The management of the rail link between Liberian mining sites and the port of Buchanan is still the subject of intense negotiations. To try to find a solution to this logistical and commercial disagreement, the State Department brought together in Washington executives from ArcelorMittal and the American company High Power Exploration.
The US Department of State quietly gathered the senior management of the global steel giant ArcelorMittal, which is active in the US, and billionaire Robert Friedland’s High Power Exploration (HPX) for a two-day mediation session in Washington on 8 and 9 May. It was seeking to settle the tensions and uncertainties over the management of the only railway line connecting various mines to Liberia’s port of Buchanan.
While ArcelorMittal Liberia (AML) wants to remain as the line’s sole operator, the US, as well as the other miners, starting with HPX, are advocating for it to be managed by an independent, American operator. President George Weah, who will be running for a second term in October, is dragging his heels on making a decision and took tentative steps to approach ArcelorMittal through his key officials. Annoyed at the lack of decision making, Washington has for months been leaving open the threat of slapping new sanctions on members of Weah’s close entourage suspected of misappropriating funds in connection with a mining operator. For its part, HPX seems to be trying to withdraw and is pushing for free access to the railway to increase the value of its assets in Liberia and Guinea with the view to sell these at a later stage.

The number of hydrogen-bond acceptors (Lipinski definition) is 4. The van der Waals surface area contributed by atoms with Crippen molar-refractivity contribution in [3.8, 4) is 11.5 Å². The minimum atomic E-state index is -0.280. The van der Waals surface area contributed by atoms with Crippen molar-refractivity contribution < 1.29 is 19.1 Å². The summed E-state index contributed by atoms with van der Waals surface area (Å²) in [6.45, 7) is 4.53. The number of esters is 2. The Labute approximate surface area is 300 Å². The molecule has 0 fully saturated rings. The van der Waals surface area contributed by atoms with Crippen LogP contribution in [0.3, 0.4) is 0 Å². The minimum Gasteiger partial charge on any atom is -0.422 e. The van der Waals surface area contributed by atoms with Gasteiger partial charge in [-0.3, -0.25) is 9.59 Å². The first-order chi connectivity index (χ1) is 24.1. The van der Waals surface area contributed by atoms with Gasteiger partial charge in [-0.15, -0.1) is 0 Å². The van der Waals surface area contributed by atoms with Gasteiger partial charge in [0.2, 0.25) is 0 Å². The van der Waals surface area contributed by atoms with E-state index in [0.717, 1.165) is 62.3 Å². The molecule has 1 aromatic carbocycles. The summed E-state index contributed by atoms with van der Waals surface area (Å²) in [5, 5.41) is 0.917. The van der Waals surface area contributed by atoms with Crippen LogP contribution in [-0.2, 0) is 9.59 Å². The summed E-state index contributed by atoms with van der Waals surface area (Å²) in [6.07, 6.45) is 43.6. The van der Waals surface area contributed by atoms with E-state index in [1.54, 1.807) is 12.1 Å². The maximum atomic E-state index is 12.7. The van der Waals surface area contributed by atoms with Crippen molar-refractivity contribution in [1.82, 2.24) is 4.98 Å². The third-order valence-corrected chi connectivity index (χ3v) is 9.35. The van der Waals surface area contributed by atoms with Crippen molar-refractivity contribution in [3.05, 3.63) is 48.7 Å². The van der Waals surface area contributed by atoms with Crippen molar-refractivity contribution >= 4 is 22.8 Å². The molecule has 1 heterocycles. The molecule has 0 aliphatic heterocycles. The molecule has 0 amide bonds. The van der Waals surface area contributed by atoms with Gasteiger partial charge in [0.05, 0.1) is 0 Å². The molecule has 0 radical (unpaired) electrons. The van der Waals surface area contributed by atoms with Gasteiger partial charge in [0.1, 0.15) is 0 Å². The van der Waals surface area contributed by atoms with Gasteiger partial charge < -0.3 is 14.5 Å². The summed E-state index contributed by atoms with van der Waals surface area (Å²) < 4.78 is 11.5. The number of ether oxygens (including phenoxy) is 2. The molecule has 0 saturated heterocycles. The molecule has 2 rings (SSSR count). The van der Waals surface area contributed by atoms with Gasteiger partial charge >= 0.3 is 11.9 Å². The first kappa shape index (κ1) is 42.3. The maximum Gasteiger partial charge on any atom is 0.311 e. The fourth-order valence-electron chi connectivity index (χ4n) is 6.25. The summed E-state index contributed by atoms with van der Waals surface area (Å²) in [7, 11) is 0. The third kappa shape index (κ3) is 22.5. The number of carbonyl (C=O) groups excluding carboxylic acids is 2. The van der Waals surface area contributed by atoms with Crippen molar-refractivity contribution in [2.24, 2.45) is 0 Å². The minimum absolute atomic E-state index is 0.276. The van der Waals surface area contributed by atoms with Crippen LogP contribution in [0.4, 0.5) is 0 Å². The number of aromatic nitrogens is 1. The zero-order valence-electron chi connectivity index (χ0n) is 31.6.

While AML is still in control of the line, Friedland has not ruled out seeking arbitration to demand the reimbursement of $30m that HPX forked out to the cash-strapped Liberian state in 2022 for it to pay staff wages. As Africa Intelligence revealed, it had struck up talks with the Indian group Jindal Steel & Power.